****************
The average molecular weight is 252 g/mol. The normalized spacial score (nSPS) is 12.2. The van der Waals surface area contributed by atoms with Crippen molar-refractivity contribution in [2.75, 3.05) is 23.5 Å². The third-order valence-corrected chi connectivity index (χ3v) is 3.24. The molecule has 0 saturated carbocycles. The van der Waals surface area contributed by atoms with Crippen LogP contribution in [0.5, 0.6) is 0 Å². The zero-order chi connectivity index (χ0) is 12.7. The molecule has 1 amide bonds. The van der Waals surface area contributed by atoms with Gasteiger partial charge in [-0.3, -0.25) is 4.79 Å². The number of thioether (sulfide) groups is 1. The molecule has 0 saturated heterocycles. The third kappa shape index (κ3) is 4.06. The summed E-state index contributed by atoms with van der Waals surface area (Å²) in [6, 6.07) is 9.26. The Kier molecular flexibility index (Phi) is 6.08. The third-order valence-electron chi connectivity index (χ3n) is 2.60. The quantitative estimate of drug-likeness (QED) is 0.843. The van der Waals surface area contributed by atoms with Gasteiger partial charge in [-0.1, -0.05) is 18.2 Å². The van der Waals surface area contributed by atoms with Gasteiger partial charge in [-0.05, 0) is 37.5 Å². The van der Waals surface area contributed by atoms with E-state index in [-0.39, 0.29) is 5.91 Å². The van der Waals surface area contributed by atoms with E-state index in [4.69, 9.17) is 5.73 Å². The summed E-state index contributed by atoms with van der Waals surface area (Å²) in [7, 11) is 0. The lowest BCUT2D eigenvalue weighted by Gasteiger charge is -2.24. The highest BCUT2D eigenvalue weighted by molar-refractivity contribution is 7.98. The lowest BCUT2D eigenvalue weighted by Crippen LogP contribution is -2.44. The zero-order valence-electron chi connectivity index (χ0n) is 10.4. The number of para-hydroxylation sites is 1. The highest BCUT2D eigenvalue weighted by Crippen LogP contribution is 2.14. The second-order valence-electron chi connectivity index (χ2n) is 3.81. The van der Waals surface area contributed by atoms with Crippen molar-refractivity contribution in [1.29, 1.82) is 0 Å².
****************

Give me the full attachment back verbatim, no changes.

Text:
The average molecular weight is 252 g/mol. The normalized spacial score (nSPS) is 12.2. The van der Waals surface area contributed by atoms with Crippen molar-refractivity contribution in [2.75, 3.05) is 23.5 Å². The third-order valence-corrected chi connectivity index (χ3v) is 3.24. The molecule has 0 saturated carbocycles. The van der Waals surface area contributed by atoms with Crippen LogP contribution in [0.5, 0.6) is 0 Å². The zero-order chi connectivity index (χ0) is 12.7. The molecule has 1 amide bonds. The van der Waals surface area contributed by atoms with Gasteiger partial charge in [-0.3, -0.25) is 4.79 Å². The number of thioether (sulfide) groups is 1. The molecule has 0 saturated heterocycles. The third kappa shape index (κ3) is 4.06. The summed E-state index contributed by atoms with van der Waals surface area (Å²) in [6, 6.07) is 9.26. The Kier molecular flexibility index (Phi) is 6.08. The third-order valence-electron chi connectivity index (χ3n) is 2.60. The quantitative estimate of drug-likeness (QED) is 0.843. The van der Waals surface area contributed by atoms with Gasteiger partial charge in [-0.1, -0.05) is 18.2 Å². The van der Waals surface area contributed by atoms with Gasteiger partial charge in [-0.05, 0) is 37.5 Å². The van der Waals surface area contributed by atoms with E-state index in [-0.39, 0.29) is 5.91 Å². The van der Waals surface area contributed by atoms with E-state index in [4.69, 9.17) is 5.73 Å². The summed E-state index contributed by atoms with van der Waals surface area (Å²) in [7, 11) is 0. The lowest BCUT2D eigenvalue weighted by Gasteiger charge is -2.24. The highest BCUT2D eigenvalue weighted by molar-refractivity contribution is 7.98. The lowest BCUT2D eigenvalue weighted by Crippen LogP contribution is -2.44. The zero-order valence-electron chi connectivity index (χ0n) is 10.4. The number of para-hydroxylation sites is 1. The highest BCUT2D eigenvalue weighted by Crippen LogP contribution is 2.14. The second-order valence-electron chi connectivity index (χ2n) is 3.81. The van der Waals surface area contributed by atoms with Crippen molar-refractivity contribution in [1.29, 1.82) is 0 Å².